Next time you have a whinge about there being a lack of good venues to wow your Missus with, spare a thought for our old eighteenth-century British poets, whom often dilly-dallied after dark in the local graveyards for a sense of the romantic.
Enduring indentured labour since they were probably ten years old, bad dental hygiene, and no fresh fruit, I can personally understand the appeal of a refreshing nightwalk around the graves to get one’s creative juices flowing after putting in a 15 hour day at the local textile factory.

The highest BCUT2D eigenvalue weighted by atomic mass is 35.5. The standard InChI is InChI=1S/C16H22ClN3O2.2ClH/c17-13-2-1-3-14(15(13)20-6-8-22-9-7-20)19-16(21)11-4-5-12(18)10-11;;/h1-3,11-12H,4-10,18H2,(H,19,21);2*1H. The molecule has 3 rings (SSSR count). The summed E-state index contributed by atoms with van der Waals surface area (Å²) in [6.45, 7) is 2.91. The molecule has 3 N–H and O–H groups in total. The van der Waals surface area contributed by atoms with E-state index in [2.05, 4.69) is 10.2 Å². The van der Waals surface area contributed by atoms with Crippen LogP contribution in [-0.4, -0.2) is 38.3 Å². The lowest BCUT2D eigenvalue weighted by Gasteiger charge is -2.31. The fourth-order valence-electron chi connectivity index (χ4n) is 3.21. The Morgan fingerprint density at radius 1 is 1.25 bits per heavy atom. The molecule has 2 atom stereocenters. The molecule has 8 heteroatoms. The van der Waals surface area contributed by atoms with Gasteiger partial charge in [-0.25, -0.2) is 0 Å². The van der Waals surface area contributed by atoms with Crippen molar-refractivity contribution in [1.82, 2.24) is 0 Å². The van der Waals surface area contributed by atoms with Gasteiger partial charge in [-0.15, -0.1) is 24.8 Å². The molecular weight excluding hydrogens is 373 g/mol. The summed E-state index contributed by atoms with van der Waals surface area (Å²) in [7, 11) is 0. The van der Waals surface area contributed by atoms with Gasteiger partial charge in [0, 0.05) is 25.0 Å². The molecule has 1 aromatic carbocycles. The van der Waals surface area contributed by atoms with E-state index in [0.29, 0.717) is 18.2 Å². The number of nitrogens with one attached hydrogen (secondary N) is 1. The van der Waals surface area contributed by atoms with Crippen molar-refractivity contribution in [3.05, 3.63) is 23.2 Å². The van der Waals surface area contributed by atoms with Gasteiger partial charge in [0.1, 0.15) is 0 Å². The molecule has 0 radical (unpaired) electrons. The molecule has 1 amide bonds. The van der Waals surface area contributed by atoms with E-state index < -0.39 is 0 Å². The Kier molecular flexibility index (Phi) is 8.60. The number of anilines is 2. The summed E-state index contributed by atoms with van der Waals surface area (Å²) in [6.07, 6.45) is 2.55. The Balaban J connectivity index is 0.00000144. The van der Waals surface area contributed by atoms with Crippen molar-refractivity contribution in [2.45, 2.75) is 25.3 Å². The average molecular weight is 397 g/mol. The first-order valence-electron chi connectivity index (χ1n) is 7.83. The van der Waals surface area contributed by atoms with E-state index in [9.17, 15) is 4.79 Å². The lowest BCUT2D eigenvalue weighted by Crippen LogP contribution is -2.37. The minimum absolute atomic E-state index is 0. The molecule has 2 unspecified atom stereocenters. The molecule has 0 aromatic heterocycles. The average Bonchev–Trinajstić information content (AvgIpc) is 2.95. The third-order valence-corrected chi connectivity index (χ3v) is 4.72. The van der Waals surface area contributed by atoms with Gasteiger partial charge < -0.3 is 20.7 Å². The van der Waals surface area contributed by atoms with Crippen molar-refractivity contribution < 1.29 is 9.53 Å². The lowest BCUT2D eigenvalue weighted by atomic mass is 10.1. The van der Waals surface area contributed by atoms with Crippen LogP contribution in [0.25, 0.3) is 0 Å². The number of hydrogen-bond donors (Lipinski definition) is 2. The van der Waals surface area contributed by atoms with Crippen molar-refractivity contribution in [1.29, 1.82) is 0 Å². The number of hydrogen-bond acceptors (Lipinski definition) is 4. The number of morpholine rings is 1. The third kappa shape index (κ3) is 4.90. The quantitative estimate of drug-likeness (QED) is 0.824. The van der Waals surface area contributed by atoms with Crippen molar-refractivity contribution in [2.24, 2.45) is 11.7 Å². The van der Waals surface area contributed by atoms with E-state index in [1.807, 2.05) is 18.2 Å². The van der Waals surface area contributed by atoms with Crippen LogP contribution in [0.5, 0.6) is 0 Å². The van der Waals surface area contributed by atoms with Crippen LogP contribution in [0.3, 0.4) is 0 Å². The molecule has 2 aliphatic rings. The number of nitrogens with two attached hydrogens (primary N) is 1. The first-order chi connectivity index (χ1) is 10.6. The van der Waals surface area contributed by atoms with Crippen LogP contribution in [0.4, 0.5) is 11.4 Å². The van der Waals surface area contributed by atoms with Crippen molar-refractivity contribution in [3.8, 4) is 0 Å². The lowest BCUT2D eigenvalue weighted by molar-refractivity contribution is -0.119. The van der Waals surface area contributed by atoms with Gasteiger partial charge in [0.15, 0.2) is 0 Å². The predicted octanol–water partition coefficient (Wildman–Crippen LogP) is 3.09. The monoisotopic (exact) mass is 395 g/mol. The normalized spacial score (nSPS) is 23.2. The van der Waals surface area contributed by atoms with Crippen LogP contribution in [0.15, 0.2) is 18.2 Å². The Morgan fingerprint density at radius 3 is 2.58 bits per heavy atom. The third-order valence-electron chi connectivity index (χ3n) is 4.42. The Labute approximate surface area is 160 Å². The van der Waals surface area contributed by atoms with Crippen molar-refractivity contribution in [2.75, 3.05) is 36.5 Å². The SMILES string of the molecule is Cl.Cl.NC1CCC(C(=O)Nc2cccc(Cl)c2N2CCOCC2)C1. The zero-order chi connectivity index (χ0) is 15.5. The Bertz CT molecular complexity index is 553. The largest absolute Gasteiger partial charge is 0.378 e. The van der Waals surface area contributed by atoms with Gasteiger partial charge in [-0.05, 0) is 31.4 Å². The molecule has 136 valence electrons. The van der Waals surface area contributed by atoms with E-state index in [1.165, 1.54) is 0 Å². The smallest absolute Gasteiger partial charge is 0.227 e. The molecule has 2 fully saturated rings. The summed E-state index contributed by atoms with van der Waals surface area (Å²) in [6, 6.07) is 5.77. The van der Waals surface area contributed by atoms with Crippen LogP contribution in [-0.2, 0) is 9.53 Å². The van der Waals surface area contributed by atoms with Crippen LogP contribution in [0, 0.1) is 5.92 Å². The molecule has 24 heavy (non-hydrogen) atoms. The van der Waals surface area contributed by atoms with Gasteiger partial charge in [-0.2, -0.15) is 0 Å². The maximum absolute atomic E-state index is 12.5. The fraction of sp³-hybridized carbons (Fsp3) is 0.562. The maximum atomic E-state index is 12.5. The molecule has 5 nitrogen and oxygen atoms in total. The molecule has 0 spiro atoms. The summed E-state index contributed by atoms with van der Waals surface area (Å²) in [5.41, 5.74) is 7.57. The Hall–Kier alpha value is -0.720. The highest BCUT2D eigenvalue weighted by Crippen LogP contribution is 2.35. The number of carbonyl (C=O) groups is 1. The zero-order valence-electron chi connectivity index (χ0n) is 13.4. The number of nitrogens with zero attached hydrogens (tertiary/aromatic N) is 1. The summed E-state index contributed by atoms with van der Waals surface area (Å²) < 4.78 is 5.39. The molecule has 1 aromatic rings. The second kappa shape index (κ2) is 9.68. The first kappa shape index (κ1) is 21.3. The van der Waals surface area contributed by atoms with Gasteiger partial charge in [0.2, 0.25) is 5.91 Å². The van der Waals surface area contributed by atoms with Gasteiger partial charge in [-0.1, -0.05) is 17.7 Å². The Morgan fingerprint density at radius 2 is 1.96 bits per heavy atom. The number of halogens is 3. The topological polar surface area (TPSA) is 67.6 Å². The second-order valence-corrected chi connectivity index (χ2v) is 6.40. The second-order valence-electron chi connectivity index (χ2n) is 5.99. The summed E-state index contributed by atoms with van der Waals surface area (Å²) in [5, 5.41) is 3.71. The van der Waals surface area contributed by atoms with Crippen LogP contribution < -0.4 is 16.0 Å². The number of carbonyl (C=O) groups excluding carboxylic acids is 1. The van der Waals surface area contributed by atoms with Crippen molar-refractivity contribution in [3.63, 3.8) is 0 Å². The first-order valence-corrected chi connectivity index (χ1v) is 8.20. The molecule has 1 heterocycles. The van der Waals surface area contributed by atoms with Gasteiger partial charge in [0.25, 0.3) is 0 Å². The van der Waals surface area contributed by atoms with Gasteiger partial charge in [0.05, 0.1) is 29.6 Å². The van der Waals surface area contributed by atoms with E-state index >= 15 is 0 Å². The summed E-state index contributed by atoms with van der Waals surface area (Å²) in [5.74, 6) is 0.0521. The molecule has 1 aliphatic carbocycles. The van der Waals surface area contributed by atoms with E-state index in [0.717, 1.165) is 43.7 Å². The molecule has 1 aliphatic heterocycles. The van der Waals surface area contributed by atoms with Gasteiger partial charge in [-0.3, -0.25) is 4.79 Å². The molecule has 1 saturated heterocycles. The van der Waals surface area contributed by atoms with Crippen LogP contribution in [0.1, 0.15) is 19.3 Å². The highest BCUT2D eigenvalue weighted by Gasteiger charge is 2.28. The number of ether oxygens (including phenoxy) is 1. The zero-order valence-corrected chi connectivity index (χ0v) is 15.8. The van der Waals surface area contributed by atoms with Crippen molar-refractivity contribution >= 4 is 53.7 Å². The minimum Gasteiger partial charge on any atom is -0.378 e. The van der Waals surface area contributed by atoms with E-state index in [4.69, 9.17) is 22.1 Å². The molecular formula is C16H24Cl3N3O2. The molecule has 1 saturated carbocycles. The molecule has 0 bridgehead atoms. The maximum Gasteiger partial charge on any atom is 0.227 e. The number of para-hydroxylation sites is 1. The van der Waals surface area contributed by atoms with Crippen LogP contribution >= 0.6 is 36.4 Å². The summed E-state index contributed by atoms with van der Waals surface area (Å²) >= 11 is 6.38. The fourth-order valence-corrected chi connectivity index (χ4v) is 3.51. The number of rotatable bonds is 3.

Many a nightwalk produced some Western Canon Classics, such as Thomas Parnell’s ‘Night Piece on Death’ (1721), and the very uplifting, Thomas Gray’s ‘Elegy Written in a Country Churchyard’.
If you’re feeling adventurous, pack the pen and paper, with your missus on arm, and jump on a train to Newtown. For every two parking meters there’s one Goth. Tap him on the shoulder and ask him to recommend his ‘top ten tombstones’ and then, go!
Till next time, crack some queer whids!